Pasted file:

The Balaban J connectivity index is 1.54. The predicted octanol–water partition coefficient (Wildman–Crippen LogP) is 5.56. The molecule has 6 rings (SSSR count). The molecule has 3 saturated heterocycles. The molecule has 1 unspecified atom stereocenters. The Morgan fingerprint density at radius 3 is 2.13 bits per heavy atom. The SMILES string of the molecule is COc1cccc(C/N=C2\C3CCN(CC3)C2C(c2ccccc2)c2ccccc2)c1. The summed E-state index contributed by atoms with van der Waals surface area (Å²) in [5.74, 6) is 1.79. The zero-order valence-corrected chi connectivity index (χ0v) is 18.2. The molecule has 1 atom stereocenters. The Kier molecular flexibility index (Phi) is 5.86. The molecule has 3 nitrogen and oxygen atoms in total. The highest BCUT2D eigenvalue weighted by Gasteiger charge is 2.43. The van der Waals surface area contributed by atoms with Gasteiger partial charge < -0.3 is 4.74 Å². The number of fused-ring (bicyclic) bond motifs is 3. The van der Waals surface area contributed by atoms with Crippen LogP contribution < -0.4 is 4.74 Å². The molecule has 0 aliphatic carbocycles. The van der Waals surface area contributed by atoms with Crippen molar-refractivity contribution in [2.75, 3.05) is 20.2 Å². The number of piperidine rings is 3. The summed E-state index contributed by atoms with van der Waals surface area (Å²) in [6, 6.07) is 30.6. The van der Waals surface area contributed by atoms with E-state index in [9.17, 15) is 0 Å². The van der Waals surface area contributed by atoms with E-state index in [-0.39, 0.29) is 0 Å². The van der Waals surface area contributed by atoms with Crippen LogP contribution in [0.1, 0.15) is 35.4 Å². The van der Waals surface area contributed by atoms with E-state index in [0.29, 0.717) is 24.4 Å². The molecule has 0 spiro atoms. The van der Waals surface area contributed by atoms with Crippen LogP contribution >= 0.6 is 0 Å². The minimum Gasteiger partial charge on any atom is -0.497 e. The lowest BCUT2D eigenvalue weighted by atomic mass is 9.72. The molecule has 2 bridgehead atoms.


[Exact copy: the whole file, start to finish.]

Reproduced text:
The Balaban J connectivity index is 1.54. The predicted octanol–water partition coefficient (Wildman–Crippen LogP) is 5.56. The molecule has 6 rings (SSSR count). The molecule has 3 saturated heterocycles. The molecule has 1 unspecified atom stereocenters. The Morgan fingerprint density at radius 3 is 2.13 bits per heavy atom. The SMILES string of the molecule is COc1cccc(C/N=C2\C3CCN(CC3)C2C(c2ccccc2)c2ccccc2)c1. The summed E-state index contributed by atoms with van der Waals surface area (Å²) in [5.74, 6) is 1.79. The zero-order valence-corrected chi connectivity index (χ0v) is 18.2. The molecule has 1 atom stereocenters. The Kier molecular flexibility index (Phi) is 5.86. The molecule has 3 nitrogen and oxygen atoms in total. The highest BCUT2D eigenvalue weighted by Gasteiger charge is 2.43. The van der Waals surface area contributed by atoms with Gasteiger partial charge < -0.3 is 4.74 Å². The number of fused-ring (bicyclic) bond motifs is 3. The van der Waals surface area contributed by atoms with Crippen LogP contribution < -0.4 is 4.74 Å². The molecule has 0 aliphatic carbocycles. The van der Waals surface area contributed by atoms with Crippen molar-refractivity contribution in [2.75, 3.05) is 20.2 Å². The number of piperidine rings is 3. The summed E-state index contributed by atoms with van der Waals surface area (Å²) in [6, 6.07) is 30.6. The van der Waals surface area contributed by atoms with E-state index in [9.17, 15) is 0 Å². The van der Waals surface area contributed by atoms with E-state index in [-0.39, 0.29) is 0 Å². The van der Waals surface area contributed by atoms with Crippen LogP contribution in [0.1, 0.15) is 35.4 Å². The van der Waals surface area contributed by atoms with E-state index in [0.29, 0.717) is 24.4 Å². The molecule has 0 spiro atoms. The van der Waals surface area contributed by atoms with Crippen LogP contribution >= 0.6 is 0 Å². The minimum Gasteiger partial charge on any atom is -0.497 e. The lowest BCUT2D eigenvalue weighted by atomic mass is 9.72. The molecule has 2 bridgehead atoms.